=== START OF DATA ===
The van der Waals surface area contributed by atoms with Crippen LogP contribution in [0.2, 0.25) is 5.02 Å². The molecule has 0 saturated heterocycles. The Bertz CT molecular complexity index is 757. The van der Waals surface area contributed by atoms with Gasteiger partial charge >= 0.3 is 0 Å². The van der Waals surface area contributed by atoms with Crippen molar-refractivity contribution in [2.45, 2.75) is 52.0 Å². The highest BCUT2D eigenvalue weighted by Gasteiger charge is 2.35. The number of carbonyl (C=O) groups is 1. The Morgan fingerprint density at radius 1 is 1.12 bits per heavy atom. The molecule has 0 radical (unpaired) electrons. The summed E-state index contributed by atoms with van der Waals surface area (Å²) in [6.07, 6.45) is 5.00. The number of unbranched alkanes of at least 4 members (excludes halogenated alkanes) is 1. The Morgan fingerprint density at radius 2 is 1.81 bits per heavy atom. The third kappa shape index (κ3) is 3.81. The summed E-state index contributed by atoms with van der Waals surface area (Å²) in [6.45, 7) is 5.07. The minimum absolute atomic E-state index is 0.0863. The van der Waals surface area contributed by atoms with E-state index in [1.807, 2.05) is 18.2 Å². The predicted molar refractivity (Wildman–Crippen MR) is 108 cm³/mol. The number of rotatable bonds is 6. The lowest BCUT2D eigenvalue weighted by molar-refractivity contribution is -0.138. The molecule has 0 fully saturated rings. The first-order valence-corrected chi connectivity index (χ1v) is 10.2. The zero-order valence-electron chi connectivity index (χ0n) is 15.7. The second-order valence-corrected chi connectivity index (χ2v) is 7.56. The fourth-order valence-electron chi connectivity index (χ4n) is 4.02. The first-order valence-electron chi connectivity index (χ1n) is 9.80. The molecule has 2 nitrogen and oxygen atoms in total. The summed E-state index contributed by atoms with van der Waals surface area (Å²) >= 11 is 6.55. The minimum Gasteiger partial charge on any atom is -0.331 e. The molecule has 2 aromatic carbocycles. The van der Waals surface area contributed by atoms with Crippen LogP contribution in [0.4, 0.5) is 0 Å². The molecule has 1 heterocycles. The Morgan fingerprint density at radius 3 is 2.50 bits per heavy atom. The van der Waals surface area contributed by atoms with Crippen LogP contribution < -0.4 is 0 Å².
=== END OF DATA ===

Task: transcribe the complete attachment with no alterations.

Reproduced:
The van der Waals surface area contributed by atoms with Crippen LogP contribution in [0.2, 0.25) is 5.02 Å². The molecule has 0 saturated heterocycles. The Bertz CT molecular complexity index is 757. The van der Waals surface area contributed by atoms with Gasteiger partial charge >= 0.3 is 0 Å². The van der Waals surface area contributed by atoms with Crippen molar-refractivity contribution in [2.45, 2.75) is 52.0 Å². The highest BCUT2D eigenvalue weighted by Gasteiger charge is 2.35. The number of carbonyl (C=O) groups is 1. The Morgan fingerprint density at radius 1 is 1.12 bits per heavy atom. The molecule has 0 radical (unpaired) electrons. The summed E-state index contributed by atoms with van der Waals surface area (Å²) in [6.07, 6.45) is 5.00. The number of unbranched alkanes of at least 4 members (excludes halogenated alkanes) is 1. The Morgan fingerprint density at radius 2 is 1.81 bits per heavy atom. The third kappa shape index (κ3) is 3.81. The summed E-state index contributed by atoms with van der Waals surface area (Å²) in [6.45, 7) is 5.07. The minimum absolute atomic E-state index is 0.0863. The van der Waals surface area contributed by atoms with E-state index in [1.807, 2.05) is 18.2 Å². The predicted molar refractivity (Wildman–Crippen MR) is 108 cm³/mol. The number of rotatable bonds is 6. The lowest BCUT2D eigenvalue weighted by molar-refractivity contribution is -0.138. The molecule has 0 fully saturated rings. The first-order valence-corrected chi connectivity index (χ1v) is 10.2. The zero-order valence-electron chi connectivity index (χ0n) is 15.7. The second-order valence-corrected chi connectivity index (χ2v) is 7.56. The fourth-order valence-electron chi connectivity index (χ4n) is 4.02. The first-order valence-electron chi connectivity index (χ1n) is 9.80. The molecule has 2 nitrogen and oxygen atoms in total. The summed E-state index contributed by atoms with van der Waals surface area (Å²) >= 11 is 6.55. The minimum Gasteiger partial charge on any atom is -0.331 e. The molecule has 2 aromatic carbocycles. The van der Waals surface area contributed by atoms with Crippen LogP contribution in [0.4, 0.5) is 0 Å². The molecule has 1 heterocycles. The Morgan fingerprint density at radius 3 is 2.50 bits per heavy atom. The van der Waals surface area contributed by atoms with Crippen LogP contribution < -0.4 is 0 Å².